Ella Minnow Pea, by Mark Dunn (13 February)

This is a “progressively lipogrammatic epistolary novel,” or, in other words, a book written in letters (that you’d send in the mail) that has to be careful of its words as certain letters (of the alphabet) are removed from the book one by one.

The premise is that there is an island called Nollop that is beholden to words and tradition: its citizens send letters and read newspapers without help of the internet. It is named after Nevin Nollop, the alleged inventor of the pangram “The quick brown fox jumps over the lazy dog.” This sentence is placed prominently on a cenotaph (yeah, there’s some vocabulary in this novel!) in town, which becomes a problem when the letter “z” falls off. Ella Minnow Pea, her cousin Tassie, their families, and the rest of Nollop are at first amused when the island council decrees that the letter thus shall no longer be used (or allowed to be used, or read, or spoken of), but grow increasingly apprehensive when “q” falls off, then “j,” et cetera.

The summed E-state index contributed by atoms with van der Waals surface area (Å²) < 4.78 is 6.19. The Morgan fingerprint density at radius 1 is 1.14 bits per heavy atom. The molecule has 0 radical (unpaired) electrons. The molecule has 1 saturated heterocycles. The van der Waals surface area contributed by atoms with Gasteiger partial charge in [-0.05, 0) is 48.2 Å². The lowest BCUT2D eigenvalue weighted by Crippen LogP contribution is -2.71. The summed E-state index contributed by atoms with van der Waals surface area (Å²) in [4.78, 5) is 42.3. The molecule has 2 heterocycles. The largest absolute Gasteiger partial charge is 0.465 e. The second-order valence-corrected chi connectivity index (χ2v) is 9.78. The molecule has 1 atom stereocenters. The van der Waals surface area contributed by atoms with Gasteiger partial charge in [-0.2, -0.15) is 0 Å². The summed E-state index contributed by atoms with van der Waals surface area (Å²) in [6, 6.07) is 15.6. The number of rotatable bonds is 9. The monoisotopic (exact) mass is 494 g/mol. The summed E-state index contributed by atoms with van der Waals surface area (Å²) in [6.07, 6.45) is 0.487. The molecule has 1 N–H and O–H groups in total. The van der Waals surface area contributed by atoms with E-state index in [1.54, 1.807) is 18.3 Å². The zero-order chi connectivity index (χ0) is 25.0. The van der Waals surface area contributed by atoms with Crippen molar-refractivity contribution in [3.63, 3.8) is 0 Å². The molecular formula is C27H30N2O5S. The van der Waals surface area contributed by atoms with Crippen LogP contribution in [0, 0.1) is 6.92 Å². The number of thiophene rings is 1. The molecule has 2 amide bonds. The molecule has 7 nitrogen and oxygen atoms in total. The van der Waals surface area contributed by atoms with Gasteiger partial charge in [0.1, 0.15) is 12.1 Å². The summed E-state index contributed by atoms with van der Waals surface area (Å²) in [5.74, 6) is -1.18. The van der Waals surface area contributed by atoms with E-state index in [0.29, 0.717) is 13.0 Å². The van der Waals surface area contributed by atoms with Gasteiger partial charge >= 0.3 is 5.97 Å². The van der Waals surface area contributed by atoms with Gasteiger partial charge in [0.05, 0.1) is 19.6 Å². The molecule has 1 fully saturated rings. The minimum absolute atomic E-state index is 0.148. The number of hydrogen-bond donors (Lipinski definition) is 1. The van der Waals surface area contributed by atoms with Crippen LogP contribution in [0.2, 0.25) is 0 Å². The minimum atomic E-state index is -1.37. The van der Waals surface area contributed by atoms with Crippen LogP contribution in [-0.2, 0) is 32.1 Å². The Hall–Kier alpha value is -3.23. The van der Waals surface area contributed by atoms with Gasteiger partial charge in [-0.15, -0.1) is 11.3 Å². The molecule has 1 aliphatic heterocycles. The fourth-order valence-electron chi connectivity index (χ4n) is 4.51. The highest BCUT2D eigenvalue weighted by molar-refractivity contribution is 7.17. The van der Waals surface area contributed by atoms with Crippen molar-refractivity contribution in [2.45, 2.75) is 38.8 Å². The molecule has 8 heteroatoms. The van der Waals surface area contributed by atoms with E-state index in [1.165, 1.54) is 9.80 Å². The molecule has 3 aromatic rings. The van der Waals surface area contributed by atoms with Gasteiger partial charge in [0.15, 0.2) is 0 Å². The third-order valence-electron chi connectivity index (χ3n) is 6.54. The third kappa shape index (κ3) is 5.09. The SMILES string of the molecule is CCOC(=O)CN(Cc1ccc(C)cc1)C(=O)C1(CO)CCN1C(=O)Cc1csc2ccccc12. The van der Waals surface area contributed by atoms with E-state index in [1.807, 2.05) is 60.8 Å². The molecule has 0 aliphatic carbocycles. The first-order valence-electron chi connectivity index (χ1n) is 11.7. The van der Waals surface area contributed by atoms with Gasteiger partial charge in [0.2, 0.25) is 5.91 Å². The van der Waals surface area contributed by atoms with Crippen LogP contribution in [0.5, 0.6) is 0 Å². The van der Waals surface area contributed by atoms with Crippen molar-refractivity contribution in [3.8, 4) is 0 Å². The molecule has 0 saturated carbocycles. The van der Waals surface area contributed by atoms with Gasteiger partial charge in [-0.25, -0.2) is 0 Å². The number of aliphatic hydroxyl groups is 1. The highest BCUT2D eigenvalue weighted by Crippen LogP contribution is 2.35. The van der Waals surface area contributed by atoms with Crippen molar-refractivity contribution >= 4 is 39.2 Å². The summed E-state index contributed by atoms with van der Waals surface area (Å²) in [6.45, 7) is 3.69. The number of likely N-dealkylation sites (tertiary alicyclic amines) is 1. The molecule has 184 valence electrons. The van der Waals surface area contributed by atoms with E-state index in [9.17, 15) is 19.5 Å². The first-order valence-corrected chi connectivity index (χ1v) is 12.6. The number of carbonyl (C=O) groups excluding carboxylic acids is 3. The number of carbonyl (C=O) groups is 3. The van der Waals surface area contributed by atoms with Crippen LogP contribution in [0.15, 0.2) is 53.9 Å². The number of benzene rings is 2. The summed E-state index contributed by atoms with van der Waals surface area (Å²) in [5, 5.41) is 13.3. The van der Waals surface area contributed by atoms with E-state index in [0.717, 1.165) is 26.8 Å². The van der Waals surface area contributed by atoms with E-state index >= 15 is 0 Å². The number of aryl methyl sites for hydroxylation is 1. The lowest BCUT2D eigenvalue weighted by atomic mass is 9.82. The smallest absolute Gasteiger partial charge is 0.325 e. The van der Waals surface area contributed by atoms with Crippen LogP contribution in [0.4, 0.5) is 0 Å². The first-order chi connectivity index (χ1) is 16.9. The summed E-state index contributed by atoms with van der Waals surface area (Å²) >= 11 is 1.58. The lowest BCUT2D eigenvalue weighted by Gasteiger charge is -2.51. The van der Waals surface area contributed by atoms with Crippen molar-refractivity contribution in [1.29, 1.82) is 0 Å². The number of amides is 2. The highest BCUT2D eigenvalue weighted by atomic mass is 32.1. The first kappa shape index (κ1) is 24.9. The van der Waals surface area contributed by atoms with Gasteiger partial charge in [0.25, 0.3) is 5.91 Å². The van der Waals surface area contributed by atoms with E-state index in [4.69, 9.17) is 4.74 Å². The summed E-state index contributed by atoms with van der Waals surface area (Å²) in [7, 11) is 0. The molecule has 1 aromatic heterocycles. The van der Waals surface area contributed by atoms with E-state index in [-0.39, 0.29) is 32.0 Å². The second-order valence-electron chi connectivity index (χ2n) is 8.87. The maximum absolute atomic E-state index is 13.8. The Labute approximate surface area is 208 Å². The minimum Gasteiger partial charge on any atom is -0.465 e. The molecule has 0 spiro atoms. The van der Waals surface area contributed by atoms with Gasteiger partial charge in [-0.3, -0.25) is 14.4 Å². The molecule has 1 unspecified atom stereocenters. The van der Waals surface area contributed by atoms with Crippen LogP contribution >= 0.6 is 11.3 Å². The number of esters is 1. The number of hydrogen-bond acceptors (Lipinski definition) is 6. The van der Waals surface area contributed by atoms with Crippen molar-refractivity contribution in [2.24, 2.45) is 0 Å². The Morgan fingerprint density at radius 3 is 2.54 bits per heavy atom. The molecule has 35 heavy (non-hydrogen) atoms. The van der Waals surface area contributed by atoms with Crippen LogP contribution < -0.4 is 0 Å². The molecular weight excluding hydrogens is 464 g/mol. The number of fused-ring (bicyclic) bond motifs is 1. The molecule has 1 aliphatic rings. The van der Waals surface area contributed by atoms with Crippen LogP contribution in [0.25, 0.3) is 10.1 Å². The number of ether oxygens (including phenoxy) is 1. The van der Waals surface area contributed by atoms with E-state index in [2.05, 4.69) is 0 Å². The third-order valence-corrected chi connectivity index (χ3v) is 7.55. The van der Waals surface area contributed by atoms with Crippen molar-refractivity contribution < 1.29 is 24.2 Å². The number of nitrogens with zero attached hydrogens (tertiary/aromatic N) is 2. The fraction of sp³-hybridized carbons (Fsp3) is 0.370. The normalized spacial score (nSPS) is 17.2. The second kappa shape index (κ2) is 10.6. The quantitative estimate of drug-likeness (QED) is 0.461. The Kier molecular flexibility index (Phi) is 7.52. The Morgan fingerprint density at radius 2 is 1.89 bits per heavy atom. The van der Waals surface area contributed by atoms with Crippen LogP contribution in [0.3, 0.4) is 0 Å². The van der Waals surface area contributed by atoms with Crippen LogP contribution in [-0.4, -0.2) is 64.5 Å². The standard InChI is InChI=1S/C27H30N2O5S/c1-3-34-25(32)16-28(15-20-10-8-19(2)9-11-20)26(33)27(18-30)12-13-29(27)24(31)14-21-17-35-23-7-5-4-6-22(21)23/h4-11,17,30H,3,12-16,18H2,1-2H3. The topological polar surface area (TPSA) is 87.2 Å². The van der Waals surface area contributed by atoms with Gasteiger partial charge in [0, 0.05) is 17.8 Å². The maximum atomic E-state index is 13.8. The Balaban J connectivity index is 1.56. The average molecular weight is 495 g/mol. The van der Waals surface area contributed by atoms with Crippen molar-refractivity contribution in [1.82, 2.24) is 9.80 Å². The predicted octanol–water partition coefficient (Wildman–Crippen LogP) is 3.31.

We find all of this out through letters between Ella, Tassie, et al, which become more limited as the letters fall. Scott’s favorite line near the end reads something like, “OOOOOOOOOOOOOOOOOOOOOOOOOOOOOOOOOOOOOOOO.”

Ella Minnow Pea is a book for word nerds but also a commentary on totalitarian societies. Excellent combination!

Rating: 8.5/10
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